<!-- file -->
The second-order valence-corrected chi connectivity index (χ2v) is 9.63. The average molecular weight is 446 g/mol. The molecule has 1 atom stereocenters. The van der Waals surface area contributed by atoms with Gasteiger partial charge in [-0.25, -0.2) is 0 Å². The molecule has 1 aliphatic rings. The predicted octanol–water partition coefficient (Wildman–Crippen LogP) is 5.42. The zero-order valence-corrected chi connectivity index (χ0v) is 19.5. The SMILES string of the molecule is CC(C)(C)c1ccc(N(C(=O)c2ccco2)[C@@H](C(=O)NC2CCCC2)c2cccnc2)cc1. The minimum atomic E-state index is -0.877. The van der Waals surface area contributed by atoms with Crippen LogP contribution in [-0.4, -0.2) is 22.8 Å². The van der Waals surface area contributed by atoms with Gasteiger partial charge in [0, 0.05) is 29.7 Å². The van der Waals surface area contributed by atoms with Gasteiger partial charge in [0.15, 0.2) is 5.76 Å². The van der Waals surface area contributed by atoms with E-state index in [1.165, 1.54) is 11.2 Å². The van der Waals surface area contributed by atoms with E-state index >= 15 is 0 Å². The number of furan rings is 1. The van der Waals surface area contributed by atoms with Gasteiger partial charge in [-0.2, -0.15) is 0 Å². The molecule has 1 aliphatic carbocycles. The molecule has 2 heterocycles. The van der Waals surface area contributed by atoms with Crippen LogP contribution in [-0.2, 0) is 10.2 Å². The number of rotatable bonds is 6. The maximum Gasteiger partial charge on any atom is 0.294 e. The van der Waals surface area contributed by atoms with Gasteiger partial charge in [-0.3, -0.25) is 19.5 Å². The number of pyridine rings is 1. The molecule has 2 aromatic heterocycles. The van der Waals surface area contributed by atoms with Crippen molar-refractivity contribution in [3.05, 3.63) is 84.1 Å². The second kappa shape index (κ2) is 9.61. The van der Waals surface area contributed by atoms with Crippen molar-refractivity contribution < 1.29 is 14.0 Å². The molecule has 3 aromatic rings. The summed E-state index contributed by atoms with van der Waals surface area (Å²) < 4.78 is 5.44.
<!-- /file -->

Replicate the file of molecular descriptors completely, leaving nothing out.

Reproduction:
The second-order valence-corrected chi connectivity index (χ2v) is 9.63. The average molecular weight is 446 g/mol. The molecule has 1 atom stereocenters. The van der Waals surface area contributed by atoms with Gasteiger partial charge in [-0.25, -0.2) is 0 Å². The molecule has 1 aliphatic rings. The predicted octanol–water partition coefficient (Wildman–Crippen LogP) is 5.42. The zero-order valence-corrected chi connectivity index (χ0v) is 19.5. The SMILES string of the molecule is CC(C)(C)c1ccc(N(C(=O)c2ccco2)[C@@H](C(=O)NC2CCCC2)c2cccnc2)cc1. The minimum atomic E-state index is -0.877. The van der Waals surface area contributed by atoms with Crippen LogP contribution in [-0.4, -0.2) is 22.8 Å². The van der Waals surface area contributed by atoms with Gasteiger partial charge in [0, 0.05) is 29.7 Å². The van der Waals surface area contributed by atoms with Gasteiger partial charge in [0.15, 0.2) is 5.76 Å². The van der Waals surface area contributed by atoms with E-state index in [1.165, 1.54) is 11.2 Å². The van der Waals surface area contributed by atoms with E-state index >= 15 is 0 Å². The number of furan rings is 1. The van der Waals surface area contributed by atoms with Gasteiger partial charge in [-0.2, -0.15) is 0 Å². The molecule has 1 aliphatic carbocycles. The molecule has 2 heterocycles. The van der Waals surface area contributed by atoms with Crippen LogP contribution in [-0.2, 0) is 10.2 Å². The number of rotatable bonds is 6. The maximum Gasteiger partial charge on any atom is 0.294 e. The van der Waals surface area contributed by atoms with Gasteiger partial charge in [-0.3, -0.25) is 19.5 Å². The number of pyridine rings is 1. The molecule has 2 aromatic heterocycles. The van der Waals surface area contributed by atoms with Crippen molar-refractivity contribution in [3.05, 3.63) is 84.1 Å². The second kappa shape index (κ2) is 9.61. The van der Waals surface area contributed by atoms with Crippen molar-refractivity contribution < 1.29 is 14.0 Å². The molecule has 3 aromatic rings. The summed E-state index contributed by atoms with van der Waals surface area (Å²) < 4.78 is 5.44.